In aggregate, nearly 100 stations reported their highest daily precipitation totals ever, with 42 of them recording 25 percent of their average, annual rainfall in just one day. This early January storm struck with such ferocity that it is ranked among the Top 10 worst storms in California history.

Widespread floods, mudslides and countless debris flows rendered hundreds of people homeless from Santa Cruz to Marin County. In the North Bay, precipitation approached 400 percent of average for the month. The Ben Lomond Landfill rain gage in Santa Cruz County recorded an incredible 15.20 inches of rain, the largest 24-hour tally ever recorded along the Central Coast where data collection began in 1890. In the higher elevations of the Santa Cruz Mountains, up to 25 inches of water fell in just three days, generating mudslides along Love Creek that killed at least 12 people.

Region-wide, rain-induced landslides caused 25 of the 33 deaths attributed to the storm. Damage was estimated at close to $300 million. Seven Bay Area counties were declared disaster areas by then President Ronald Reagan, becoming eligible for individual and public assistance.

Havoc in the Sierra

The unprecedented squall quickly surged into the Sierra where arctic air infiltrated the storm track and snow levels plummeted below 1,500 feet. In the mountains, temperatures first fell into the single digits and then plunged to well below zero. Blizzard conditions plagued Lake Tahoe where gusty winds whipped the crystalline snowflakes into near zero visibility.

Despite arduous traveling conditions, ski resorts were in great shape after multiple feet of new cold smoke powder fell in a matter of hours. It was a stark contrast from the year before when Donner Pass had only 8 inches of snow on the same date.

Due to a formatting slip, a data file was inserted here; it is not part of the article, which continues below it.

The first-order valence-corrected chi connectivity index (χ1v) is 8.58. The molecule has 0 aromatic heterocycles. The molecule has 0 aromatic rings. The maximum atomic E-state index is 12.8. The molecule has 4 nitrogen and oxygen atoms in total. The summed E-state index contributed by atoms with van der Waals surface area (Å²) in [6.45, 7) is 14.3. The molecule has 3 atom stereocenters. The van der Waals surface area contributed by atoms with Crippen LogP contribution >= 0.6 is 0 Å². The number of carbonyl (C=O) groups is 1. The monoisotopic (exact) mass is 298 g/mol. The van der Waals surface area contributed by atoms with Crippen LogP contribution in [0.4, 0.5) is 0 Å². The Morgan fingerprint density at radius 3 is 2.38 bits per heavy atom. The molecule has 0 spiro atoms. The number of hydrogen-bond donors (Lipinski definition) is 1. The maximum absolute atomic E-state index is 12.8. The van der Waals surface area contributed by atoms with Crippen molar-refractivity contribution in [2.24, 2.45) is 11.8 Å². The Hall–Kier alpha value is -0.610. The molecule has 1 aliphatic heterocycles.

Snow accumulations increased into the 10- to 13-foot range. More than 100 avalanches were set intentionally at resorts and along mountain highways that weekend by ski patrollers using control guns and hand-thrown dynamite charges. Westbound Interstate-80 was shut down due to whiteout conditions and an 18-car pileup near Donner Summit. Highway 50 closed due to avalanche hazards, as did Mount Rose Highway. Snow slides also blocked the main road into Olympic Valley and on Highway 89 north of Tahoe City at Big Chief and Alpine Meadows Road.

Ski patrol at Squaw Valley Ski Resort (now Palisades Tahoe) had their hands full trying to keep the resort safe. On Jan. 4, Squaw Valley vice-president Jim Mott and ski patrolman Sam Davis had just finished avalanche control on the upper mountain when they were both buried in the deposition zone of a massive slide. Fortunately, the two men were able to dig air pockets around their heads before the snow set up like cement. Mott managed to reach his walkie talkie to alert other patrolmen who found their location in 30 minutes. Rescuer Mark Kraus spotted Mott’s fingertips poking through the snow and everyone started digging. Mott and Davis received oxygen at the scene but were not hospitalized.

That storm set a new California snowfall record with 67 inches (5.6 feet) in 24 hours at Echo Summit, which ranks No. 2 overall in the United States, behind the 76 inches measured at Silver Lake, Colo., from April 14 to 15, 1921. The Silver Lake event is also considered a world record.

The two-day snowfall total on Echo Summit was 80 inches (from Jan. 3 to 5), which ranks third in California in the 48-hour category.

Read Part II about the winter of 1981-82 in the next edition or at

This article is an excerpt from Mark McLaughlin’s book, “Snowbound! Legendary Winters of the Tahoe Sierra.”